Good morning. David here, filling in for Alan from Berlin.
According to The New York Times, the Trump administration is considering another tax cut that would mainly benefit the wealthy: a change to the capital gains tax system that would make inflation a factor when calculating liabilities. Treasury Secretary Steven Mnuchin is currently trying to figure out whether this could be achieved without congressional approval—a massively controversial idea that was rejected by the first Bush administration.
The thinking behind such a move is that it would stimulate the economy by encouraging people to sell off assets that they would otherwise hang onto because of the capital gains tax implications of a sale. But is that really necessary when many are already warning of an overheating economy?
Indexing capital gains for inflation would certainly please the wealthier part of President Trump’s base, as rich people would see almost all the benefits. According to analyses quoted in the Times piece, two-thirds of the benefits would go to the top 0.1%. How that would resonate with the poorer part of the president’s base remains to be seen. It would certainly be a risky political move that could play into the Democrats’ hands in the midterms.
The fact is that, while Trump’s last tax reform boosted corporate profits and helped to juice economic growth, its long-term effects have yet to fully manifest themselves. The reform adds to the government debt load by $1 trillion over the next decade, and there’s no real evidence yet that it’s stimulated the investment that it was supposed to. There were a few catchy bonuses at the start, but capital spending on equipment isn’t rising and wages remain stagnant.
Is now the time to follow up that reform with a second act that would be an even harder political sell, beyond a limited constituency? Any such decision should be very carefully weighed up, if the economy is not to be a political plaything.
More news below.
Trump and Iran
President Trump's announcement that he would meet his Iranian counterpart, Hassan Rouhani, with no preconditions surprised everyone, including those within the Trump administration. Secretary of State Mike Pompeo (an Iran hawk if there ever was one) went on TV to list preconditions that would have to be met in order for such a summit to take place, such as Iran reducing its "malign behavior." And Rouhani advisor Hamid Aboutalebi set out that country's own preconditions, including the U.S.'s return to the nuclear deal. Guardian
Morgan Stanley reckons the tech stock tumble—which entered correction territory yesterday—is just the start of a broader stock market correction that will be worse than that experienced in February. The fall "could very well have a greater negative impact on the average portfolio if it’s centered on tech, consumer discretionary and small caps, as we expect," wrote Morgan Stanley strategists in a Monday note. Bloomberg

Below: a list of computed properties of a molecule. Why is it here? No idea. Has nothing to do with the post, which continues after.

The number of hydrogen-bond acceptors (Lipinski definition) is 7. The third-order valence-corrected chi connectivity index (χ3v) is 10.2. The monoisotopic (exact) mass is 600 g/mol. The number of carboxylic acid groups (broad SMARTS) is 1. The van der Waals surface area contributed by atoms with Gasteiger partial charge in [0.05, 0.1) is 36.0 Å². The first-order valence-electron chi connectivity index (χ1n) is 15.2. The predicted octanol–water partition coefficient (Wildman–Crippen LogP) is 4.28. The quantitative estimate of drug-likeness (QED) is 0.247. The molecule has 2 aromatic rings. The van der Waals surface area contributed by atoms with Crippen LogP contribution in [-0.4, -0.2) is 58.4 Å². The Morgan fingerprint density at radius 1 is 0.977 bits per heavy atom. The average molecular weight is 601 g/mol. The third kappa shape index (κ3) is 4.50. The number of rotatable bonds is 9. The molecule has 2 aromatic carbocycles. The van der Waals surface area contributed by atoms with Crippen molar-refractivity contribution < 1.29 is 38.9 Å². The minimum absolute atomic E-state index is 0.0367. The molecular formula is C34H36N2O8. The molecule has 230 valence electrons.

Uber will focus its autonomous vehicle efforts solely on cars, rather than applying it to trucks as well, the company has announced. Its Uber Freight division will not be affected, it said. Uber began its self-driving trucks initiative in 2016, when it achieved the world's first commercial shipment delivery (beer, in case you're wondering) by autonomous truck. BBC
Samsung's Galaxy S9 flagship smartphone missed its sales targets, contributing to the Korean firm's slowest quarterly profit growth in over a year. The company is feeling the pressure from Chinese Android phone manufacturers that have already beaten it on price, and are now posing serious competition in terms of design and specifications. Samsung had better hope its push for bendy phone screens delivers better results. Reuters
Around the Water Cooler
CBS is retaining outside counsel to investigate the multiple sexual harassment allegations against CEO Les Moonves, who will keep his job for the moment. CBS's shares fell more than 5% yesterday. The company has now delayed its annual shareholder meeting again. Bloomberg
A group of state attorneys general has sued to block the Trump administration's settlement with the non-profit Defense Distributed. The settlement allows people to distribute the files needed for 3D-printing guns. The attorneys general want a temporary restraining order across the country. Fortune
BMW's electric car ambitions are getting a boost with news of the company's €1 billion ($1.17 billion) investment in a new factory in Hungary. The plant in Debrecen will be able to pump out 150,000 vehicles a year, of both electric and combustion-based varieties, mostly for the European market. Reuters
A new NASA-sponsored study shows it's just a pipedream to make Mars habitable using current technology. Elon Musk has theorized about nuking the Martian poles (no, really) to release carbon dioxide and water vapor, creating a greenhouse effect that would warm up the Red Planet enough to keep water liquid and people alive. But it turns out Mars doesn't have the proven CO2 levels needed to make the plan viable. Fortune
This edition of CEO Daily was edited by David Meyer. Find previous editions here, and sign up for other Fortune newsletters here.